While Berislav is answering some questions put to him, I was wondering if Yasuji could tell us about ongoing work with small molecules that bind Ab in the periphery. Anything you could tell following your paper on gelsolin?
We are testing other classes of Ab binding agents because chemical modification of gelsolin and GM1 is not realistic. I found a few Ab binding agents that could alter both brain and plasma Ab.
All: Do receptor-mediated transport mechanisms respond in the same way to peripheral sequestration as passive flow would, i.e., will CNS levels go down if Ab is removed from the peripheral pool?
I think that capturing Ab in the periphery will lower the total amount of Ab from the peripheral pool available for exchange with its central pool; this might move Ab from brain to periphery.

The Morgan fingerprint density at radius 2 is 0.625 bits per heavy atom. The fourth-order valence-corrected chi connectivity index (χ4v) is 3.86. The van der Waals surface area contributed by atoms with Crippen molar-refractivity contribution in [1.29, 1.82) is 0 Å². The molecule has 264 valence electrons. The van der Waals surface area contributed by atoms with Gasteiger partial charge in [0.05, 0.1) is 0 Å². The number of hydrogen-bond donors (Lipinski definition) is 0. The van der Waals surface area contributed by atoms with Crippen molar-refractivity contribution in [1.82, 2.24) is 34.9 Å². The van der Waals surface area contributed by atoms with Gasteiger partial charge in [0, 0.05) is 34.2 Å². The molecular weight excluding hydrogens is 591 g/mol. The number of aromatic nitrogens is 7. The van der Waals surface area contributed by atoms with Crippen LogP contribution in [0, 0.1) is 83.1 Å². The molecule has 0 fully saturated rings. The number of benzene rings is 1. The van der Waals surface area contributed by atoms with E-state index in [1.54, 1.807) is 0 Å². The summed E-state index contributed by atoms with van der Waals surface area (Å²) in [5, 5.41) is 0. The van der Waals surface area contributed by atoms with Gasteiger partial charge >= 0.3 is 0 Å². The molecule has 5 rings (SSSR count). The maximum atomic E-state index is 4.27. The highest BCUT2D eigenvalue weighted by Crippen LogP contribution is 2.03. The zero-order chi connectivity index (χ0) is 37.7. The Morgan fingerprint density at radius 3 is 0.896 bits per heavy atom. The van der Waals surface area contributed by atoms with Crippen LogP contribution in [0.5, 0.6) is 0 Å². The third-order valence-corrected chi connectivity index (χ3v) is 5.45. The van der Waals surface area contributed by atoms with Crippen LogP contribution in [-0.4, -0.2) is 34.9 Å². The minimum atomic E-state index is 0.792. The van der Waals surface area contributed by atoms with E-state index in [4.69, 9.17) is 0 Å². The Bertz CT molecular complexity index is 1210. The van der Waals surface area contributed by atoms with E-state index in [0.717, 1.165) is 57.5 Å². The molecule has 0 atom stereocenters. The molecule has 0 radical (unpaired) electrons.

Dr. Zlokovic should be an expert in this subject with his pioneering earlier papers on receptor-mediated Ab transport. I mean receptors related to lipoprotein (LP) transport.
Alexei, we believe that LRP-1 is important in elimination from brain.
Berislav, is LRP-1 the only one?
...and this Q points to a pre-discussion background point on AD as a systemic disease. If so, the change in the systemic pool of Ab should affect the CNS levels.
We found that LRP-1 clusters II and IV bind Ab and its mutants with high affinity. It is probably a major efflux mechanism at the BBB. There may be some other mechanisms, depending on which form Ab is in.
Dr. Zlokovic, what do you think is the role of astrocytes in regulating Ab homoeostasis in the neuropil, especially in regard to their function in the blood brain barrier?